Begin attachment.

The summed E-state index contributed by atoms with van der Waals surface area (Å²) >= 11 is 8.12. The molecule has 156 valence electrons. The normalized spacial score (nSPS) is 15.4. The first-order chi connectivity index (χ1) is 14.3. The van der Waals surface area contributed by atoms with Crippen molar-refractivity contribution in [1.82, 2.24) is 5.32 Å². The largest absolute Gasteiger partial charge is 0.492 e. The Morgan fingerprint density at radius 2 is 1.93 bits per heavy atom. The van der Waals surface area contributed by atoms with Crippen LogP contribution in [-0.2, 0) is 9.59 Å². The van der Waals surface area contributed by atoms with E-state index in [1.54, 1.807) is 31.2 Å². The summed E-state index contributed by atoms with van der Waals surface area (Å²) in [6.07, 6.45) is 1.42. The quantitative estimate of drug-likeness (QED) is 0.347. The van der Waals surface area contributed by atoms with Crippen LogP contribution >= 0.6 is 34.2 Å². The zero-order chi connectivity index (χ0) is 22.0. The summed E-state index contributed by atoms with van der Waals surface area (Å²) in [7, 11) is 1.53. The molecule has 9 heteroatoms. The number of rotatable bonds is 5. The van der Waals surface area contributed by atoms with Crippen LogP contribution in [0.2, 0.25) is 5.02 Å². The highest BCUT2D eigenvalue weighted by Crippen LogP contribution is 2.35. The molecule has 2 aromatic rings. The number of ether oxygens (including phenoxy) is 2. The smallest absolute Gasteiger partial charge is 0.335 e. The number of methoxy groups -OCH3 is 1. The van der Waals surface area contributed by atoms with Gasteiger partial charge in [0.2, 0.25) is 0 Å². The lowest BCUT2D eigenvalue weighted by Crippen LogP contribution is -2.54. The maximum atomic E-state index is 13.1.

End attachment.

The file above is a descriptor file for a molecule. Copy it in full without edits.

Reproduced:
The summed E-state index contributed by atoms with van der Waals surface area (Å²) >= 11 is 8.12. The molecule has 156 valence electrons. The normalized spacial score (nSPS) is 15.4. The first-order chi connectivity index (χ1) is 14.3. The van der Waals surface area contributed by atoms with Crippen molar-refractivity contribution in [1.82, 2.24) is 5.32 Å². The largest absolute Gasteiger partial charge is 0.492 e. The Morgan fingerprint density at radius 2 is 1.93 bits per heavy atom. The van der Waals surface area contributed by atoms with Crippen LogP contribution in [-0.2, 0) is 9.59 Å². The van der Waals surface area contributed by atoms with E-state index in [1.54, 1.807) is 31.2 Å². The summed E-state index contributed by atoms with van der Waals surface area (Å²) in [6.07, 6.45) is 1.42. The quantitative estimate of drug-likeness (QED) is 0.347. The van der Waals surface area contributed by atoms with Crippen LogP contribution >= 0.6 is 34.2 Å². The zero-order chi connectivity index (χ0) is 22.0. The summed E-state index contributed by atoms with van der Waals surface area (Å²) in [7, 11) is 1.53. The molecule has 9 heteroatoms. The number of rotatable bonds is 5. The van der Waals surface area contributed by atoms with Crippen LogP contribution in [0.2, 0.25) is 5.02 Å². The highest BCUT2D eigenvalue weighted by Crippen LogP contribution is 2.35. The molecule has 2 aromatic rings. The number of ether oxygens (including phenoxy) is 2. The smallest absolute Gasteiger partial charge is 0.335 e. The number of methoxy groups -OCH3 is 1. The van der Waals surface area contributed by atoms with Gasteiger partial charge in [0.2, 0.25) is 0 Å². The lowest BCUT2D eigenvalue weighted by Crippen LogP contribution is -2.54. The maximum atomic E-state index is 13.1.